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    Jan. 6 Panel Subpoenas 5 Republicans, Including McCarthy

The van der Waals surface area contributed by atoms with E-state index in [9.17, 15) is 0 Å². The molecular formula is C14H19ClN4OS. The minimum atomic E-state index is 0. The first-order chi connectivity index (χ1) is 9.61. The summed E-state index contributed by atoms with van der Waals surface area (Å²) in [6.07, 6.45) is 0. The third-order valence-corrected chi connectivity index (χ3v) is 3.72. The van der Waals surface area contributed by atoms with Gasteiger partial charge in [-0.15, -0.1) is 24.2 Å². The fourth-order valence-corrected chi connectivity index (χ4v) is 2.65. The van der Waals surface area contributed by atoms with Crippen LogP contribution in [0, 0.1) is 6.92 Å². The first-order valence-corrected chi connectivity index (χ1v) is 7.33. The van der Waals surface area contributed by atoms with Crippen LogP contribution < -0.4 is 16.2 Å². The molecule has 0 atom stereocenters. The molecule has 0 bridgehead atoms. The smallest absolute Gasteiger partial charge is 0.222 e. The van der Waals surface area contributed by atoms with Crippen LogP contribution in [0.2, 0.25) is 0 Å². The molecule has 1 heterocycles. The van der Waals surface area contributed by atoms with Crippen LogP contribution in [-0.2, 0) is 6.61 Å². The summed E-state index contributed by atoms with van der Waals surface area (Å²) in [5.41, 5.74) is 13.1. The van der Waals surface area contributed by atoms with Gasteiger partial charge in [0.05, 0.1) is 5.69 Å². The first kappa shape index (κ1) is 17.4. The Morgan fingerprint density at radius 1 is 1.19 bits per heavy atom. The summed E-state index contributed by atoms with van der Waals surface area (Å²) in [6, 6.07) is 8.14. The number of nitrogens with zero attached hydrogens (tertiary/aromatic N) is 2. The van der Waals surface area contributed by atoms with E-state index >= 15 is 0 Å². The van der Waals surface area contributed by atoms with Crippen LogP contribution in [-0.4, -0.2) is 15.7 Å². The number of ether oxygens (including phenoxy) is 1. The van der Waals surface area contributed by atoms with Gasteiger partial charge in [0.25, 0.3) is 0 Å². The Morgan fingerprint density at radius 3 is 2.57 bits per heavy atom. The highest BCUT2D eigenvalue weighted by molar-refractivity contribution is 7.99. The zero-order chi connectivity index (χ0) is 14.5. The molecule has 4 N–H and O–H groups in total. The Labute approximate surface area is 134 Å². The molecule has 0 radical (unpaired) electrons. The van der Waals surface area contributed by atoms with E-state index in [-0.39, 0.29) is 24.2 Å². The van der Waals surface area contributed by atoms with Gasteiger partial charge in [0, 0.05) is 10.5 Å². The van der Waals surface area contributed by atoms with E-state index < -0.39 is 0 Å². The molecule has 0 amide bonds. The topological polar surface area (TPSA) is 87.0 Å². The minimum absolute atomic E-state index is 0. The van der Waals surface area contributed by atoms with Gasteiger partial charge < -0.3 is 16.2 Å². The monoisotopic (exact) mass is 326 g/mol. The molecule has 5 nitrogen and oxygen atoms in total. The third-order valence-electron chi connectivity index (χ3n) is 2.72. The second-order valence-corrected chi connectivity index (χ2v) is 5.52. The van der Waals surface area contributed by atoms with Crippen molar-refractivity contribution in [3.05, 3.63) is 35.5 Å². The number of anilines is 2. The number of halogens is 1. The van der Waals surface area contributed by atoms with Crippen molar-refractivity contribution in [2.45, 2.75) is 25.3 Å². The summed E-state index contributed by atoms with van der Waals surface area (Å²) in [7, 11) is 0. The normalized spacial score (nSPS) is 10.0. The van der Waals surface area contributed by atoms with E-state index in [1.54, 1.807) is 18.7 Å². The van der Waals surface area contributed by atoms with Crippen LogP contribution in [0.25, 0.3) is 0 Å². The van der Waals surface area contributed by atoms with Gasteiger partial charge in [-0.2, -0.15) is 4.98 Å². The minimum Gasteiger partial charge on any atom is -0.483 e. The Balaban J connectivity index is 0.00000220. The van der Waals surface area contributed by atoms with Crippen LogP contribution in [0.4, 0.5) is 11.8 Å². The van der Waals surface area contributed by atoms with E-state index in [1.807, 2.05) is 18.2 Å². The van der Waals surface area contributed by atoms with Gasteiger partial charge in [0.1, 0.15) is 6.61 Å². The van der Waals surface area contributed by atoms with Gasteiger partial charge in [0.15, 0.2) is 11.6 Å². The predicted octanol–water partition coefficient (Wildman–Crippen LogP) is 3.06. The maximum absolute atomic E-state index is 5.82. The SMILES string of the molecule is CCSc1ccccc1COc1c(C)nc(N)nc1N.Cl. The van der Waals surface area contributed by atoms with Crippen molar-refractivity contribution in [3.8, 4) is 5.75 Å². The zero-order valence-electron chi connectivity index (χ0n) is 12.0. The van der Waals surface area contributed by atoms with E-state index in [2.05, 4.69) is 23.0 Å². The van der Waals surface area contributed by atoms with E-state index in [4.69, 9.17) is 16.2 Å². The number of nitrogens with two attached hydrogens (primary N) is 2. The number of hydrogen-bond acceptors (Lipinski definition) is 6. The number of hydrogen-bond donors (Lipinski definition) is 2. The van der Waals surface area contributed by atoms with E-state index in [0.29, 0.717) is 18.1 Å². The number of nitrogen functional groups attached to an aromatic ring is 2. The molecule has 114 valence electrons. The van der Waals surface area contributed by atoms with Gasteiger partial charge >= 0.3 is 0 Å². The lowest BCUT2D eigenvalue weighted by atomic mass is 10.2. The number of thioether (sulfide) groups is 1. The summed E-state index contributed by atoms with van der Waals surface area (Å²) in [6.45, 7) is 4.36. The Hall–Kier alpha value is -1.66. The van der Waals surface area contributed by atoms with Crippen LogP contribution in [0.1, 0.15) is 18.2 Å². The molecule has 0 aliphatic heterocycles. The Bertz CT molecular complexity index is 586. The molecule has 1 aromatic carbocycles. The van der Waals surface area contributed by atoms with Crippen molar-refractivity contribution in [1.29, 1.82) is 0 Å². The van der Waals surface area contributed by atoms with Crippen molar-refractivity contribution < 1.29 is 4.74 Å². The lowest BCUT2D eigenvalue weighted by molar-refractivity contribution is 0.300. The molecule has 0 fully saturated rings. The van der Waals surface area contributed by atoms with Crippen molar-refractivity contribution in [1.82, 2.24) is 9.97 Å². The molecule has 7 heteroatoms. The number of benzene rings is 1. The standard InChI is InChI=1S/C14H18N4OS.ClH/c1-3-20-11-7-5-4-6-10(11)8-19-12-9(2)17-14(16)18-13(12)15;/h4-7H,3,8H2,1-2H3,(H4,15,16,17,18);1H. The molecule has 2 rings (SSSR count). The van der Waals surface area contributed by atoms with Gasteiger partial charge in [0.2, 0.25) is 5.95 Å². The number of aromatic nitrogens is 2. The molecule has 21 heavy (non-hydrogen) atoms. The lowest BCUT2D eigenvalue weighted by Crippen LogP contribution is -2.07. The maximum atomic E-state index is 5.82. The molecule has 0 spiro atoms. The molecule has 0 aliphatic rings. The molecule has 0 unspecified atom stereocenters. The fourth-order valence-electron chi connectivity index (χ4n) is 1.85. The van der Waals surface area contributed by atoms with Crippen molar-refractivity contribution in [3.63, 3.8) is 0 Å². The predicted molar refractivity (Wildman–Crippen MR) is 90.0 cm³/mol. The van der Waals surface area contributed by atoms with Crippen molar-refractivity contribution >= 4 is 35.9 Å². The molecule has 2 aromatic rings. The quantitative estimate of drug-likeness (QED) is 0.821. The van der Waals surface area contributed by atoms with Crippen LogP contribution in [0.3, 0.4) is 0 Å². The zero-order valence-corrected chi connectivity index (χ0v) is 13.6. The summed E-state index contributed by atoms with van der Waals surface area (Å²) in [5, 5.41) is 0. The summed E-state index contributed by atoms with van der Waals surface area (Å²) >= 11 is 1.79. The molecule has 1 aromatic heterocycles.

The leaders of the House committee investigating the Capitol attack demanded testimony from Representative Kevin McCarthy, the minority leader, and four of his colleagues.WASHINGTON — The House committee investigating the Jan. 6 attack on the Capitol issued subpoenas on Thursday to five Republican members of Congress, including Representative Kevin McCarthy, the minority leader, a significant escalation as it digs deeper into the role Republicans played in attempts to overturn the 2020 election.The panel’s move was an extraordinary step in the annals of congressional investigations — a committee targeting sitting lawmakers, including a top party leader, who have refused to cooperate in a major inquiry into the largest attack on the Capitol in centuries.It reflected the belief among investigators that a group of Republican members of Congress loyal to former President Donald J. Trump had played crucial roles in the events that led to the assault on their own institution, and may have hidden what they know about Mr. Trump’s intentions and actions before, during and after the attack.Mr. McCarthy, the Californian who is in line to be speaker if his party wins the House majority in November, had a heated phone call with Mr. Trump during the riot, in which he implored the president to call off the mob invading the Capitol in his name. When Mr. Trump declined, according to Representative Jaime Herrera Buetler, a Washington Republican who has said Mr. McCarthy recounted the exchange to her, Mr. Trump sided with the rioters, saying, “Well, Kevin, I guess these people are more upset about the election than you are.”Mr. McCarthy also told fellow Republican leaders privately days later that Mr. Trump had conceded in another phone call that he bore “some responsibility” for the attack.The panel also issued subpoenas for other Republicans who it said played central roles in the former president’s scheme to use Congress to help him overturn the 2020 election. Representative Scott Perry of Pennsylvania coordinated a plan to try to replace the acting attorney general after he resisted Mr. Trump’s false claims of widespread voting fraud. Representative Jim Jordan of Ohio, one of Mr. Trump’s most outspoken defenders, was deeply involved in the effort to invalidate the election results.Representative Mo Brooks of Alabama was a ringleader of the Republican effort to lodge formal challenges to the counting of electoral votes from battleground states on Jan. 6, 2021, and has said Mr. Trump has pressured him in the months since to help reinstate him to the presidency. The committee also summoned Representative Andy Biggs of Arizona, the former leader of the ultraconservative House Freedom Caucus who tried to persuade state legislators to join Mr. Trump’s push to overturn the 2020 election.All five have refused requests for voluntary interviews about the roles they played in the buildup to the attack by supporters of the former president who believed his lie of widespread election fraud, and most continued to denigrate the committee after the subpoenas were issued.Mr. McCarthy told reporters on Capitol Hill on Thursday that he had not yet seen the subpoena.The panel wants to question Representative Andy Biggs about evidence it had obtained on efforts by certain House Republicans to seek a presidential pardon after Jan. 6.Tom Brenner for The New York Times“My view on the committee has not changed,” he said. “They’re not conducting a legitimate investigation. It seems as though they just want to go after their political opponents.”Mr. Perry called the investigation “a charade” and a “political witch hunt” by Democrats that is “about fabricating headlines and distracting the Americans from their abysmal record of running America into the ground.”The subpoenas come as the committee is preparing for a series of public hearings next month to reveal its findings. The eight hearings are scheduled to take place over several weeks beginning on June 9, some during prime time in an effort to attract a large television audience.“The select committee has learned that several of our colleagues have information relevant to our investigation into the attack on Jan. 6 and the events leading up to it,” Representative Bennie Thompson, Democrat of Mississippi and the chairman of the committee, said in a statement. “Before we hold our hearings next month, we wished to provide members the opportunity to discuss these matters with the committee voluntarily. Regrettably, the individuals receiving subpoenas today have refused, and we’re forced to take this step to help ensure the committee uncovers facts concerning Jan. 6.”The committee’s leaders had been reluctant to issue subpoenas to their fellow lawmakers. It is a rare step for a congressional panel, other than the House Ethics Committee, which is responsible for investigating allegations of misconduct by members.For weeks, members and investigators on the special House panel have privately agonized over how aggressively to pursue sitting members of Congress, weighing their desire for information about lawmakers’ direct interactions with Mr. Trump against the potential legal difficulty and political consequences of doing so.Behind closed doors, committee and staff members researched the law, parliamentary rules and past precedents before deciding to proceed, people familiar with the inquiry said.In letters to the lawmakers sent on Thursday, Mr. Thompson wrote that their refusal to cooperate had left the panel with “no choice” but to issue subpoenas.Representative Liz Cheney, Republican of Wyoming and the vice chairwoman of the committee, said the decision was not made lightly. “It’s a reflection of how important and serious the investigation is, and how grave the attack on the Capitol was,” she said.The subpoena to Mr. McCarthy is particularly noteworthy given his position at the top of his party. Should he refuse to comply, it could set in motion a process that could lead to a Democratic-controlled House holding him in contempt of Congress as the midterm elections loom.The committee has thus far recommended four criminal contempt of Congress charges against witnesses who have refused to cooperate. That charge carries up to a year in jail and a $100,000 fine.Panel members declined to comment on Thursday about whether they would recommend a charge against the sitting Republican lawmakers should they refuse to comply.Representative Liz Cheney said the decision to issue subpoenas was not made lightly.Tom Brenner for The New York TimesMr. McCarthy has long feared being subpoenaed in the investigation. In recent months, he has been in discussions with William A. Burck, a longtime Washington lawyer, about how to fight a subpoena.Congressional Republicans were deeply involved in several aspects of the plans to keep Mr. Trump in office: They joined baseless lawsuits, spread the lie of widespread election fraud and objected on Jan. 6 to certifying President Biden’s victory in multiple states.The committee wants to question Mr. McCarthy about conversations he had after the attack about the president’s culpability in the assault and what should be done to address it. The committee has also suggested that Mr. Trump may have influenced Mr. McCarthy’s refusal to cooperate with the investigation.Mr. McCarthy issued a blistering statement in January condemning the committee as illegitimate and saying he would not cooperate with its inquiry. He has argued that the panel was violating the privacy of Republicans through subpoenas for bank and phone records. Mr. McCarthy also denounced Speaker Nancy Pelosi of California for having rejected two of his five choices to sit on the panel, one of whom was Mr. Jordan, and boycotted the inquiry.Ms. Pelosi added two Republicans of her choosing — Ms. Cheney and Representative Adam Kinzinger of Illinois, both outspoken critics of Mr. Trump — to the panel.The committee informed Mr. Jordan by letter in December that its investigators wanted to question him about his communications in the run-up to the Capitol riot. Those include Mr. Jordan’s messages with Mr. Trump and his legal team as well as others involved in planning rallies on Jan. 6 and congressional objections to certifying Mr. Biden’s victory.In the weeks after the 2020 election, Mr. Perry, a member of Congress since 2013 who is close to Mr. Jordan, compiled a dossier of voter fraud allegations and coordinated a plan to try to replace the acting attorney general, who was resisting Mr. Trump’s attempts to overturn the election, with a more compliant official. Mr. Perry also endorsed the idea of encouraging Mr. Trump’s supporters to march on the Capitol on Jan. 6.In a letter to Mr. Biggs, the committee’s leaders wrote that they wanted to question him about evidence they had obtained about efforts by certain House Republicans to seek a presidential pardon after Jan. 6 in connection with Mr. Trump’s efforts to overturn the 2020 election.And the panel said it wanted to question Mr. Brooks about statements he made in March claiming that Mr. Trump had asked him repeatedly in the months since the election to illegally “rescind” the results, remove Mr. Biden and force a special election so that Mr. Trump could return to the presidency.The panel has conducted more than 1,000 interviews with witnesses, but needed to hear from members of Congress who were involved in the president’s plans, said Representative Adam B. Schiff, Democrat of California and a member of the committee, who called the subpoenas a “big step” for the inquiry.“What I’m most concerned about is that if Republicans should ever get near the gavel, that they will overturn the next election if Trump loses again,” Mr. Schiff said, adding that more subpoenas for members of Congress were “possible.”The Republicans could argue that their official actions — such as objecting to Mr. Biden’s victory on the floor of the House on Jan. 6 — are protected by the so-called speech or debate clause of the Constitution, intended to preserve the independence of the legislative branch.The clause says that senators and representatives “shall not be questioned in any other place” about any speech or debate in either chamber. It has been broadly interpreted to cover all legislative actions, not just words. On its face, however, that clause is limited to questioning them in “other” places, like courtrooms.The committee has also sought an interview with Representative Ronny Jackson of Texas, Mr. Trump’s former White House doctor, about why he was mentioned in encrypted messages from the Oath Keepers militia group, some of whose members have been charged criminally in connection with the attack.Mr. Jackson has also refused to voluntarily cooperate, but he was not among those issued a subpoena on Thursday.Ms. Pelosi declined to comment on the action. Representative Steny H. Hoyer of Maryland, the No. 2 House Democrat, said he was not worried about whether Republicans would try to seek revenge by issuing their own subpoenas of Democratic lawmakers if they won the House.“We ought to all be subject to being asked to tell the truth before a committee that is seeking information that is important to our country and our democracy,” Mr. Hoyer said.Michael S. Schmidt More